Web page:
Periodical Reviews -- By: Anonymous
BSac 126:504 (Oct 69) p. 341
“From The Historical Jesus To Christology,” Harvey K. Macarthur, Interpretation, April, 1969, pp. 190-206.
The opening sentence of this article is, “A formidable roadblock on the traditional highway from the historical Jesus to the Christ of faith has been established by the more radical form critics’ skepticism concerning our knowledge of Jesus’ ministry.” In a sense this is quite true. If the “Christ of faith” of which the author speaks is the theanthropic Son of God of historic Christianity, radical form criticism has not simply established a roadblock; it has destroyed the highway and its destination. In another sense, however, this is false; for the whole program of radical form criticism is the product of the unbelief of the critics in dealing with the biblical witness. If a person begins with confidence in the Scriptures as the inspired revelation of God, the entire problem evaporates like morning fog before the rising sun.
After worrying for a couple pages with the problem created by the “more radical” form critics, the author proceeds to develop several current alternatives. These might be classified as less radical positions of form criticism. Among these he himself adopts (with some reservations) what he calls “the Immune-from-Historical-Research School.” He insists that this group does not “reject the significance of history in the emergence of the Christian faith” (p. 201). Their point is that “while the Gospel emerged from history, it is no longer theologically important for us to know precisely, or even generally, what that history was” (p. 201). The best answer to that view is “Why Not?” The biblical writers seemed to think it was important theologically that Jesus Christ physically rose from the dead (1 Cor 15). So must we.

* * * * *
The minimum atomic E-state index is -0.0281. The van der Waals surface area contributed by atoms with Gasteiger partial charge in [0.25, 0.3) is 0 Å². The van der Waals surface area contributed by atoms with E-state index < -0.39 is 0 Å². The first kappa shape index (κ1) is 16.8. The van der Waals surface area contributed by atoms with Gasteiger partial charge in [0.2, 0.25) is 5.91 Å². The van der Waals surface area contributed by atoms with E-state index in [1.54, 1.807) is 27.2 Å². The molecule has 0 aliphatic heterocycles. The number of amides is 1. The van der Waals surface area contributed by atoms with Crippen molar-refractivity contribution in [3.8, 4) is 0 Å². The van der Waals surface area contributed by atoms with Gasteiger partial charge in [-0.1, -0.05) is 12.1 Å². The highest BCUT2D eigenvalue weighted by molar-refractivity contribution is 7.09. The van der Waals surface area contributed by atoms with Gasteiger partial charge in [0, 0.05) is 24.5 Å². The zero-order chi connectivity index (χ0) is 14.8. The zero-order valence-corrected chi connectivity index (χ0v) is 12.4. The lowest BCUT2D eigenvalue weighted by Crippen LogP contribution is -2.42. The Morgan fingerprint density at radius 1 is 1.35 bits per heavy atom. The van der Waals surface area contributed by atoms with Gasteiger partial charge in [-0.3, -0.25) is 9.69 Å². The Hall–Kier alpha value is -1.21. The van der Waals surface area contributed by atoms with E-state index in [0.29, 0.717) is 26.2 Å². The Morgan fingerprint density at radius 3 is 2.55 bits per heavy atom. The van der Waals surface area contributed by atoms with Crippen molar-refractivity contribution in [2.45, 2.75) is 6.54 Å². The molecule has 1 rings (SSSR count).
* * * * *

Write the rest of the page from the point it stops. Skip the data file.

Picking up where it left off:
The author confesses the inconsistency of his view. He writes: “The immune-from-historical-research approach has had an ever-increasing appeal for me; but when I attempt to defend it from the charge of being a-historical, of proclaiming an act of God out of the blue, I find myself slipping back toward the historical-certainty camp” (p. 206). This is the only rational thing he can do, because the Christian faith is inseparably tied to the reality and validity of the historical events involved. One of our catch phrases today is “Tell it like it is.” If we are going to “believe it like it is” as far as the Christian faith is concerned, we
BSac 126:504 (Oct 69) p. 342
must believe that the biblical writers “told it like it is.”
“Christianity And Aesthetics: Conflict Or Correlation?” Virginia Ramey Mollenkott, Christiani...
Click here to subscribe